Water and sanitation issues relate directly to health outcomes due to the susceptibility to disease experienced by populations that lack adequate access. In the 19th and 20th centuries, diseases like cholera were particularly feared due to their devastating effects and due to their proliferation in areas with poor waste management practices. Today diseases such as dengue fever, Hepatitis A, and intestinal parasites, are all examples of water-borne illnesses that affect the urban poor. Diarrheal illnesses are perhaps today the leading type of waterborne disease with cities like Jakarta experiencing disease rates as high as 50 cases per 1000 people. In India, waterborne disease accounts for the loss of roughly 180 million person-workdays annually, the economic equivalent of approximately 12 billion rupees. Thus inadequate access to water and sanitation among the urban poor and socially disadvantaged leads to systematic vulnerability to disease, which has both public health and economic consequences.
In Uganda, in order to address some of these access issues, NGOs and community-based organisations (CBOs) have stepped in. The government in Uganda has acknowledged the role of sanitation in improving public health among the poor, but as NGOs and CBOs have pointed out, the government has been unable to adequately address the need for these services in urban environments or the high cost of procuring these services from private service providers. However, NGOs and CBOs are inherently limited in their ability to provide sanitation services, however, due to the need to obtain permissions for undertaking infrastructure projects and due to the high costs of implementing them.
One aspect of sanitation infrastructure that is a major determinant of environmental health in slums is the latrine. There are a number of variables surrounding latrines and sewage which can play a critical role in determining health outcomes for urban families, including latrine location (in house versus out of house), latrine usage (family vs community), and latrine type (for example pit latrine versus toilet). Furthermore, the latrine is a critical aspect of urban household-level layouts and designs.
Waste-water collection and treatment has always been an important consideration in urban planning, but it is becoming increasingly critical as urban population levels rise and water conservation becomes a growing concern. Many planners are now considering how to properly incorporate waste-water treatment into urban environments in effective, and equitable ways.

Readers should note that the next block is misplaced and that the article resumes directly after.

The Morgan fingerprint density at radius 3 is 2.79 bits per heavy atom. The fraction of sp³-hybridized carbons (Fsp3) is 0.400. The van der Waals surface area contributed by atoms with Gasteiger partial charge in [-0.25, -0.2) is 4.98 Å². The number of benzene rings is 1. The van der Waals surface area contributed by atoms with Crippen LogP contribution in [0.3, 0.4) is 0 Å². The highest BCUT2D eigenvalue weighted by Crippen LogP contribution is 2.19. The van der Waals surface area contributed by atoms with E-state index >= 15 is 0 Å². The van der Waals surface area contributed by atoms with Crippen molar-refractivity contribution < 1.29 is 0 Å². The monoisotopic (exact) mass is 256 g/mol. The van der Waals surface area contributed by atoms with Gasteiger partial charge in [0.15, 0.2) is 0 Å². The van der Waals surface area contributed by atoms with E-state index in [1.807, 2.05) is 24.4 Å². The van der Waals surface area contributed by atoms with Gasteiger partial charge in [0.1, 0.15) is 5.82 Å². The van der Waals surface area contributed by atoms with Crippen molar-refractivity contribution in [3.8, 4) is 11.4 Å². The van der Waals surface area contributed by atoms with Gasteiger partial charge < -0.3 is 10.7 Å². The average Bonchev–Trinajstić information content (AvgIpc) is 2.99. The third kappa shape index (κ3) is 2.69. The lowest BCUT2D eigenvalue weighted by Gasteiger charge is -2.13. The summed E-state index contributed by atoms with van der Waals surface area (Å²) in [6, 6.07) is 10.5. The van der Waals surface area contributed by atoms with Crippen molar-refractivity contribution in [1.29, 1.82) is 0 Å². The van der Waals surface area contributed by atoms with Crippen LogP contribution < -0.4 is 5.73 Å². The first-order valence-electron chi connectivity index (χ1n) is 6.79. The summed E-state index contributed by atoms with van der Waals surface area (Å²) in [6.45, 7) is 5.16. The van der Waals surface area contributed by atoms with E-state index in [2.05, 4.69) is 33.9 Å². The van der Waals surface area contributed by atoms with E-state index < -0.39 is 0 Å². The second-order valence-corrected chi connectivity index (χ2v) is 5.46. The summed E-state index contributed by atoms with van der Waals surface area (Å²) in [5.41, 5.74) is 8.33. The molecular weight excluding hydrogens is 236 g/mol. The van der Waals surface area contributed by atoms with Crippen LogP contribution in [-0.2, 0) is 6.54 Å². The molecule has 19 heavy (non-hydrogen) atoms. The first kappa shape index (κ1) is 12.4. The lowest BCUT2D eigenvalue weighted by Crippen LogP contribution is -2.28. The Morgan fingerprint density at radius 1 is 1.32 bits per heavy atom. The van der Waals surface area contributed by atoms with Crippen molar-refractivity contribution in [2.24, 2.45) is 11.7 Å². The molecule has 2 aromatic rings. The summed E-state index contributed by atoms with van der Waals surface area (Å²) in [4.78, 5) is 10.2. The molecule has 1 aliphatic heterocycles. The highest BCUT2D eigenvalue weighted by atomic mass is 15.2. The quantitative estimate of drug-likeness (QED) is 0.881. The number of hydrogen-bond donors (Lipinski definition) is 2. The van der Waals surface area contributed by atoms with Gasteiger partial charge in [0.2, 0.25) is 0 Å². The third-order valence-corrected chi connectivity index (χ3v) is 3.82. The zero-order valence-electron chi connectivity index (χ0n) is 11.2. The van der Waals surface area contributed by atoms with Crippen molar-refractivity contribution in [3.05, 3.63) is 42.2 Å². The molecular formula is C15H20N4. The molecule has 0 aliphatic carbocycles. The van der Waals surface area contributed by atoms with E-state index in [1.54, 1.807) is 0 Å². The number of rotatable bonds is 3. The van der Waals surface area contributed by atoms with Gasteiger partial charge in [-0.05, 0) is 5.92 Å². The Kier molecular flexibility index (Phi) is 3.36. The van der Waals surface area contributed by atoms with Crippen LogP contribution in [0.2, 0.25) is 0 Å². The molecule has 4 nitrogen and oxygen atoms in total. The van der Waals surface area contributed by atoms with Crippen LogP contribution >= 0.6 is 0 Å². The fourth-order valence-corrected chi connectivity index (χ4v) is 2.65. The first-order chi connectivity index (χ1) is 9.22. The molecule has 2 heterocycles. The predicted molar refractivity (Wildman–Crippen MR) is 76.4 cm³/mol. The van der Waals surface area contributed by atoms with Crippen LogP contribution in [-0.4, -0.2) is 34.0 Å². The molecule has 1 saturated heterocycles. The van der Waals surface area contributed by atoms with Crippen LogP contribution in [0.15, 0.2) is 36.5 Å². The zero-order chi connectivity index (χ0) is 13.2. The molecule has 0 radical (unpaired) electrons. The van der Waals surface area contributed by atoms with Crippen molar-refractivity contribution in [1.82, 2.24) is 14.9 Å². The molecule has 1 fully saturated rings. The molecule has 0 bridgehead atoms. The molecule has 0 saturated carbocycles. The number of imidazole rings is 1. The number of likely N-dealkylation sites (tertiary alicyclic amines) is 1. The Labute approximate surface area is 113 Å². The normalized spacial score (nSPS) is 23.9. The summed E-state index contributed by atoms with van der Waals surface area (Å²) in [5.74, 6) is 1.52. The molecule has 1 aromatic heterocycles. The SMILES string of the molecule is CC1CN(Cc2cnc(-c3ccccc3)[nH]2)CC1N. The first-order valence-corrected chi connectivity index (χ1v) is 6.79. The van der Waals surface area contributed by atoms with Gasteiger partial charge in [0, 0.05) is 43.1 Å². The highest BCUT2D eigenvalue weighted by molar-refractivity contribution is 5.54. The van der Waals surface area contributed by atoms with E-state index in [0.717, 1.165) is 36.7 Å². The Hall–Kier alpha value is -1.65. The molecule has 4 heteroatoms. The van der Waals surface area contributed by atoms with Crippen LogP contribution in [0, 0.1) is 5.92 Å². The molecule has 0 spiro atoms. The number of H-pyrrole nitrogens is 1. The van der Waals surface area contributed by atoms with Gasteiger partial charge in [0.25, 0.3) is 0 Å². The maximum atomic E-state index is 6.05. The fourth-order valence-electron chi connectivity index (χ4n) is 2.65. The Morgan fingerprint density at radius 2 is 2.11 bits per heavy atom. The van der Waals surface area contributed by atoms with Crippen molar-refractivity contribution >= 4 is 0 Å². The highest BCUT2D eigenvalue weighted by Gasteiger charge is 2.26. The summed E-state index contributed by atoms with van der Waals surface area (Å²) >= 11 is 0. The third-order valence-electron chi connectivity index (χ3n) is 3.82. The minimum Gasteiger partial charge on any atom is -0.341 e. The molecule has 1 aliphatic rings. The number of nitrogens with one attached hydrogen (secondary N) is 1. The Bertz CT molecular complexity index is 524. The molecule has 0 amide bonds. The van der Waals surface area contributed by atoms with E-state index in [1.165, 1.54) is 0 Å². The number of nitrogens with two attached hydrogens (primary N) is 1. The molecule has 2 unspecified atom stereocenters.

In the US, prior to the 19th century, cities often used a de-centralised privy vault-cesspool model for waste management. Urban households had vaults or tubs beneath their latrines, which would collect waste-water until the vaults needed to be emptied into a nearby cesspool. This model worked at the time due to relatively low urban populations. However, industrialisation, urbanisation, and population growth during the 19th century led to a dramatic increase in America’s city-dwelling population and thus increased the need for a centralised waste-water collection and processing system. With the introduction of piped water, such a centralised system became possible as larger quantities of water were necessary for water-carriage waste removal. Since the 19th century, water-carriage sewage management has been preferred by planners due to its scalability.
However, more recently, de-centralised waste water management has made a resurgence among planners and researchers. While centralised water-carriage systems have more potential for scalability, de-centralised systems are simply more efficient because the waste-water is managed closer to where it is generated, thus allowing for each management system to be adapted to the local community/household needs.
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Library guides for urban planningEdit
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- Library. "Urban Planning". Research Guides. University of California, Los Angeles. Archived from the original on 30 March 2014.
- Avery Architectural and Fine Arts Library. "Urban Planning". Research Guides. New York: Columbia University.
- Library. "Urban & Regional Policy". Research Guides. USA: Georgia Tech.
- Harvard University Graduate School of Design. "Urban Planning and Design". Research Guides. Massachusetts: Harvard Library.
- Hunter College Libraries. "Urban Affairs & Planning". Topic Guides. New York City: CUNY Hunter College. Archived from the original on 22 February 2014.
- University Library. "City Planning". LibGuides. University of Illinois at Urbana–Champaign.
- MIT Libraries. "Urban Studies & Planning". Research Guides. Massachusetts Institute of Technology.
- "Urban & Regional Planning". Research Guides. USA: University of Michigan.
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- Reps, John W. (27 November 2002). "Urban Planning, 1794-1918: An International Anthology of Articles, Conference Papers, and Reports". Research Guides.